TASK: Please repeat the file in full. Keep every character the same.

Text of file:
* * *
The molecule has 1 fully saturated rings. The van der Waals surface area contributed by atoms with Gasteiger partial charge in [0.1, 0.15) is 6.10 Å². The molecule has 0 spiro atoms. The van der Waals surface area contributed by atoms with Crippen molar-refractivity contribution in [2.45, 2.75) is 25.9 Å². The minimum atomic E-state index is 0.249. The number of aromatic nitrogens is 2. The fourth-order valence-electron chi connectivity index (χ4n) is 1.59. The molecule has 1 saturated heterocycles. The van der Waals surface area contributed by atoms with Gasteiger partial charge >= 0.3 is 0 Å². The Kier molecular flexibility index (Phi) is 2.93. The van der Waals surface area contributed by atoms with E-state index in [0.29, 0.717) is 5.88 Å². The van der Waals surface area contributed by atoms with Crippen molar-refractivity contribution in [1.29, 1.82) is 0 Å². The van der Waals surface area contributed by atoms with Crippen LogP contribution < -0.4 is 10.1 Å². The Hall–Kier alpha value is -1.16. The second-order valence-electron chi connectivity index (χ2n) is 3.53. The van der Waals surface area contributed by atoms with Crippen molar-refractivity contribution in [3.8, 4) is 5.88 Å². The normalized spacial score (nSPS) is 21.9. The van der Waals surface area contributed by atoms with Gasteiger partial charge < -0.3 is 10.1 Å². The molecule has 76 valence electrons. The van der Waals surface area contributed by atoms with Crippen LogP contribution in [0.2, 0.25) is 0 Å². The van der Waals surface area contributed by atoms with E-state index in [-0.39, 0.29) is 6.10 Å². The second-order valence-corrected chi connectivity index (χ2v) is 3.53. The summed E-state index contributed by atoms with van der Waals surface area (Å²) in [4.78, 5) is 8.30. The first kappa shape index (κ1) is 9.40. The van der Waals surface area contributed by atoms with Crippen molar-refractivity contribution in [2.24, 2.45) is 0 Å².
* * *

The molecule has 1 fully saturated rings. The van der Waals surface area contributed by atoms with Gasteiger partial charge in [0.1, 0.15) is 6.10 Å². The molecule has 0 spiro atoms. The van der Waals surface area contributed by atoms with Crippen molar-refractivity contribution in [2.45, 2.75) is 25.9 Å². The minimum atomic E-state index is 0.249. The number of aromatic nitrogens is 2. The fourth-order valence-electron chi connectivity index (χ4n) is 1.59. The molecule has 1 saturated heterocycles. The van der Waals surface area contributed by atoms with Gasteiger partial charge >= 0.3 is 0 Å². The Kier molecular flexibility index (Phi) is 2.93. The van der Waals surface area contributed by atoms with E-state index in [0.29, 0.717) is 5.88 Å². The van der Waals surface area contributed by atoms with Crippen molar-refractivity contribution in [1.29, 1.82) is 0 Å². The van der Waals surface area contributed by atoms with Crippen LogP contribution < -0.4 is 10.1 Å². The Hall–Kier alpha value is -1.16. The second-order valence-electron chi connectivity index (χ2n) is 3.53. The van der Waals surface area contributed by atoms with Crippen molar-refractivity contribution in [3.8, 4) is 5.88 Å². The normalized spacial score (nSPS) is 21.9. The van der Waals surface area contributed by atoms with Gasteiger partial charge < -0.3 is 10.1 Å². The molecule has 76 valence electrons. The van der Waals surface area contributed by atoms with Crippen LogP contribution in [0.2, 0.25) is 0 Å². The van der Waals surface area contributed by atoms with E-state index in [-0.39, 0.29) is 6.10 Å². The second-order valence-corrected chi connectivity index (χ2v) is 3.53. The summed E-state index contributed by atoms with van der Waals surface area (Å²) in [4.78, 5) is 8.30. The first kappa shape index (κ1) is 9.40. The van der Waals surface area contributed by atoms with Crippen molar-refractivity contribution in [2.24, 2.45) is 0 Å².